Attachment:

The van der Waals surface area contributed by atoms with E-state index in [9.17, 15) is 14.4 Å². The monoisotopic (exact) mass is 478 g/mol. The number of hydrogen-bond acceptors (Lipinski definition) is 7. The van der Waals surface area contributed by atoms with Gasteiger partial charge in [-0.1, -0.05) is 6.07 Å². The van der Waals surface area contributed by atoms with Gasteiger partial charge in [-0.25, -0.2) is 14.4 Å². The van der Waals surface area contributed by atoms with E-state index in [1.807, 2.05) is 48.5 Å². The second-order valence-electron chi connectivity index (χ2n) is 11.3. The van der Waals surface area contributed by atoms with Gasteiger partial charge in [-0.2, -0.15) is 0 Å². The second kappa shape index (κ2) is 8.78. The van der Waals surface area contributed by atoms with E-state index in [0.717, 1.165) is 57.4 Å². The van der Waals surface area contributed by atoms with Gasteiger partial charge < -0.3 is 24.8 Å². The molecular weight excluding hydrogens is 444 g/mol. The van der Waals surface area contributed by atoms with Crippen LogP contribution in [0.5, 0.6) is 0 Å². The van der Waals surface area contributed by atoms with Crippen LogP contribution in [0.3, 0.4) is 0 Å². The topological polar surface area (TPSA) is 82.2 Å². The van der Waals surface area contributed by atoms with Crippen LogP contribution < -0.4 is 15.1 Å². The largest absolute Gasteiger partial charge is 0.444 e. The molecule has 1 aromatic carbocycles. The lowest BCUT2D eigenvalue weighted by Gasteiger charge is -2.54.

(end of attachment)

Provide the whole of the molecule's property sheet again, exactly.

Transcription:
The van der Waals surface area contributed by atoms with E-state index in [9.17, 15) is 14.4 Å². The monoisotopic (exact) mass is 478 g/mol. The number of hydrogen-bond acceptors (Lipinski definition) is 7. The van der Waals surface area contributed by atoms with Gasteiger partial charge in [-0.1, -0.05) is 6.07 Å². The van der Waals surface area contributed by atoms with Gasteiger partial charge in [-0.25, -0.2) is 14.4 Å². The van der Waals surface area contributed by atoms with E-state index in [1.807, 2.05) is 48.5 Å². The second-order valence-electron chi connectivity index (χ2n) is 11.3. The van der Waals surface area contributed by atoms with Gasteiger partial charge in [-0.2, -0.15) is 0 Å². The second kappa shape index (κ2) is 8.78. The van der Waals surface area contributed by atoms with E-state index in [0.717, 1.165) is 57.4 Å². The van der Waals surface area contributed by atoms with Gasteiger partial charge < -0.3 is 24.8 Å². The molecular weight excluding hydrogens is 444 g/mol. The van der Waals surface area contributed by atoms with Crippen LogP contribution in [0.5, 0.6) is 0 Å². The van der Waals surface area contributed by atoms with Crippen LogP contribution in [0.3, 0.4) is 0 Å². The topological polar surface area (TPSA) is 82.2 Å². The van der Waals surface area contributed by atoms with Crippen LogP contribution < -0.4 is 15.1 Å². The largest absolute Gasteiger partial charge is 0.444 e. The molecule has 1 aromatic carbocycles. The lowest BCUT2D eigenvalue weighted by Gasteiger charge is -2.54.